Rush Limbaugh has called on Akin to quit. I have two words for Limbaugh, and for those who agree with Limbaugh in this case, and yes, they are blunt: “Sandra Fluke.” Rush didn’t misspeak, and he didn’t state anything he hadn’t been trying to state, and yet while what he said in many ways was far worse, and far more damaging to conservatism, it seems we’ve all forgotten that episode. Well, most of us have. On this basis, I suppose I ought to join the legion of leftists who have been agitating for Limbaugh’s banishment from the airwaves, but unlike Rush, whose apology I saw as sincere and heartfelt, I suppose he only sees one side of that coin. Given how his audience supported him, and given also the way in which the fan base abandoned those sponsors who dumped him in the aftermath, one would think he could understand why it’s not a good idea to pull the rug from under an ally’s feet after one ill-considered sentence. In the same way that his fans forgave him despite the media uproar created and rallied against him, most Republicans and conservatives in Missouri(and elsewhere) are willing to forgive Akin and carry him to victory against McCaskill if he’s their only choice. Unless he quits, he is their only alternative to six more years of McCaskill.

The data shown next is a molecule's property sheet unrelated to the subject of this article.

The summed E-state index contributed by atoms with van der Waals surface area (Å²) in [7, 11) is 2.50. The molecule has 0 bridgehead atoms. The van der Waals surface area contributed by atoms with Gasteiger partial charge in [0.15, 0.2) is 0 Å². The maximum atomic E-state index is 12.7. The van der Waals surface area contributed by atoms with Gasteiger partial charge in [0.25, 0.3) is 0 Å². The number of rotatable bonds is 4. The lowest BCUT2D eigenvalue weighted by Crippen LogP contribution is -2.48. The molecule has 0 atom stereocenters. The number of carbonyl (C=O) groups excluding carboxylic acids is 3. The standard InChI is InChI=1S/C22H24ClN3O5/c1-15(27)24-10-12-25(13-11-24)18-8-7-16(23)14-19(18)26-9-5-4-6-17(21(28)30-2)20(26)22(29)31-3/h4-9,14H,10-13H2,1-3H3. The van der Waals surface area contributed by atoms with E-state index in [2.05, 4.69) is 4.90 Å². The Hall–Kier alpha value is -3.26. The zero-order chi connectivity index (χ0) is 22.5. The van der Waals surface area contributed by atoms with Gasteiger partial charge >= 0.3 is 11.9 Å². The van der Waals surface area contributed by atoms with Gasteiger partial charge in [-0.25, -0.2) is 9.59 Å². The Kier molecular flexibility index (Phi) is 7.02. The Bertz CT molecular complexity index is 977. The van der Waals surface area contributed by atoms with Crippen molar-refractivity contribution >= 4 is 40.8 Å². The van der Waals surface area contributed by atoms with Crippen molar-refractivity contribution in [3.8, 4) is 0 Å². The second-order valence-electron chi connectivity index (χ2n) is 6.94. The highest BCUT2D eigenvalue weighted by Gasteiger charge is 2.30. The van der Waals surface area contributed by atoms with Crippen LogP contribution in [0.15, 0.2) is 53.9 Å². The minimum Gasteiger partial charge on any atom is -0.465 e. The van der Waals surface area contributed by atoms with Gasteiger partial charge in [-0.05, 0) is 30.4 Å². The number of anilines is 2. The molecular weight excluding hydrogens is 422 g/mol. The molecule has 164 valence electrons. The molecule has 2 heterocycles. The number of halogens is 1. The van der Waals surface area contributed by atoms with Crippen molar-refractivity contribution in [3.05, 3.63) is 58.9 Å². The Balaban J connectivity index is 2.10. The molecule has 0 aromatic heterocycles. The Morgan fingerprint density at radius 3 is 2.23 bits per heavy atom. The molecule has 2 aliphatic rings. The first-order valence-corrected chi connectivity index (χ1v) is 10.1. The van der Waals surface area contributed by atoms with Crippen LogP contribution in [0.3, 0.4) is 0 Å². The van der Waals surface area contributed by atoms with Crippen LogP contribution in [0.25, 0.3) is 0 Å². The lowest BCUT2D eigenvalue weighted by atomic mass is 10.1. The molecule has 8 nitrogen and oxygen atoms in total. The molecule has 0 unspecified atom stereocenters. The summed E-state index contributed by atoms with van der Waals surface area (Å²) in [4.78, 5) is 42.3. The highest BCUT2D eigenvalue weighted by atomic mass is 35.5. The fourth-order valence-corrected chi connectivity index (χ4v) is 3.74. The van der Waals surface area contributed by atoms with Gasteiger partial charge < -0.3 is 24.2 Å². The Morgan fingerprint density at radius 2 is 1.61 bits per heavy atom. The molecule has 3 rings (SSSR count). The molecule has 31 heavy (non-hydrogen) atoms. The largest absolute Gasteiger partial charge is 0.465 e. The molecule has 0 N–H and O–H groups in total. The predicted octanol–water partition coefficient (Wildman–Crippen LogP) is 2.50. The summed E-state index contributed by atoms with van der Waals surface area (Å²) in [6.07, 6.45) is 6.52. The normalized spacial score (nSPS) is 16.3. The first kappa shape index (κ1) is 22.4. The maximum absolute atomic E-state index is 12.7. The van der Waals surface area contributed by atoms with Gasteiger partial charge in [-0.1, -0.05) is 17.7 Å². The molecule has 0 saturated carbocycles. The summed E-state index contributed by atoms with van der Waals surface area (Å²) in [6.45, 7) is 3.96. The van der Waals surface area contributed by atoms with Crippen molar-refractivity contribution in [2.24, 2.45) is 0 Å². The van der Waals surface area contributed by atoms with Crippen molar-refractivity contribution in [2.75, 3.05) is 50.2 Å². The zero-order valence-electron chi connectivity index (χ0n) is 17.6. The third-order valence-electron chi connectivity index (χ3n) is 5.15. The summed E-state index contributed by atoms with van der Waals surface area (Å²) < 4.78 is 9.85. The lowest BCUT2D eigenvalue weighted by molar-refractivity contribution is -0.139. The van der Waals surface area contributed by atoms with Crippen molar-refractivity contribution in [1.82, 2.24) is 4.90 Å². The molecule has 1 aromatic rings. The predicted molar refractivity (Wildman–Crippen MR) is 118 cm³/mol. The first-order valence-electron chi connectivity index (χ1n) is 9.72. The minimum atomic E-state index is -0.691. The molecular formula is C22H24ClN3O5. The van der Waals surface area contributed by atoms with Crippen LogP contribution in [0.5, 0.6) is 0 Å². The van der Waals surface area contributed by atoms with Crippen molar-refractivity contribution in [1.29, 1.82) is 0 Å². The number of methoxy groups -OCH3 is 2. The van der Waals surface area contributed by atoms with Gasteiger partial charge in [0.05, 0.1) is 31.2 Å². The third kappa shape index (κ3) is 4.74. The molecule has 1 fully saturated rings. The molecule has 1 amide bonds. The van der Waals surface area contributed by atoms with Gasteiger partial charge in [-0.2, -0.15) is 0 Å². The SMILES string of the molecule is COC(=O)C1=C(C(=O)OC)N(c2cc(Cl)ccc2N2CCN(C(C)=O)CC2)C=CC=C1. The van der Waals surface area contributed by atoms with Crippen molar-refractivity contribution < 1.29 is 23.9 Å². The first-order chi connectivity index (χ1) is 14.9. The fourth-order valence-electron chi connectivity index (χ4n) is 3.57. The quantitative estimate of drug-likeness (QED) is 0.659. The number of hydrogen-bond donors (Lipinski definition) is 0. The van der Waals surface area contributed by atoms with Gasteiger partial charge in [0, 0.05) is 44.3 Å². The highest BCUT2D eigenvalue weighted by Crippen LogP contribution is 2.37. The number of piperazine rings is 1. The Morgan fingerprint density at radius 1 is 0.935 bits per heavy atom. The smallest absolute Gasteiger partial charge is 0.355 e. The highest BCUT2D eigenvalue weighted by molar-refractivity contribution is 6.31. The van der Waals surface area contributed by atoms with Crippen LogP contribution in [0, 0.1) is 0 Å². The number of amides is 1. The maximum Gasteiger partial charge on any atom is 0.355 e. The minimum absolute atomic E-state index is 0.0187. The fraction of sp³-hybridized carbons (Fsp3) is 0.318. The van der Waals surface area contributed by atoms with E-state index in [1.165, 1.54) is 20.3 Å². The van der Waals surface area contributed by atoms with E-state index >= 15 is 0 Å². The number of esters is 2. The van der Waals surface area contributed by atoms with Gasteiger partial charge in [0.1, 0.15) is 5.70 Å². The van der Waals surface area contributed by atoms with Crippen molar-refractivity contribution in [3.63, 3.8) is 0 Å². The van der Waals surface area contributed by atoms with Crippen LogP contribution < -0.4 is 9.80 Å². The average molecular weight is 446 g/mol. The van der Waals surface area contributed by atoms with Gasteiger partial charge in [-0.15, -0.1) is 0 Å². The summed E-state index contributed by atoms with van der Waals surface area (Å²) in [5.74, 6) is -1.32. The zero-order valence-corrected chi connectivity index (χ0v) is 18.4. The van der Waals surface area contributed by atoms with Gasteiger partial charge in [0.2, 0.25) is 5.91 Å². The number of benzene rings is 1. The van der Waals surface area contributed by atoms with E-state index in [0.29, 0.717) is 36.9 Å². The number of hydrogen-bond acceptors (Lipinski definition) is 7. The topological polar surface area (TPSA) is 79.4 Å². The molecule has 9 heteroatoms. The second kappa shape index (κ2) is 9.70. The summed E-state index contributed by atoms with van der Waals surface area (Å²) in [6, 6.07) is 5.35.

Speaking of an “only choice,” let me get on to the Republican establishment, particularly the party apparatchiks who proclaim in bellicose words their intention to deny Akin any party funding in this cycle. These are the same people who tell us now, and have told us for months, that Mitt Romney is our only choice, and we simply must defeat Barack Obama. True enough, we must defeat Obama, and many conservatives have given grudging support to Romney over the last few months as they have seen Romney as the only remaining vehicle by which to remove Barack Obama from the Oval Office. While it’s a view I haven’t warmed to, I nevertheless understand it, and I fully sympathize with the implied threat of not voting for Romney. What I don’t understand, and frankly cannot accept is how this same party now tells Akin he must exit for the sake of the party, and for the sake of the country. Shouldn’t they have exercised this same speech to Mitt Romney after the “I like to be able to fire people” remark? No, instead they’ve told us how we must support Mitt, come what may, but that view doesn’t extend to Mr.Akin’s situation? One could argue that Akin’s remarks were less severe in their damaging potential than some of Romney’s, and yet I hear no cries from RNC headquarters that it is time to “get over with this primary business” and “move on to the general election without further debate.” Odd, isn’t it? If it is so important to support Romney for the sake of ridding ourselves of Obama, isn’t it almost equally important to remove McCaskill who has been a water-carrier for Obama since day one?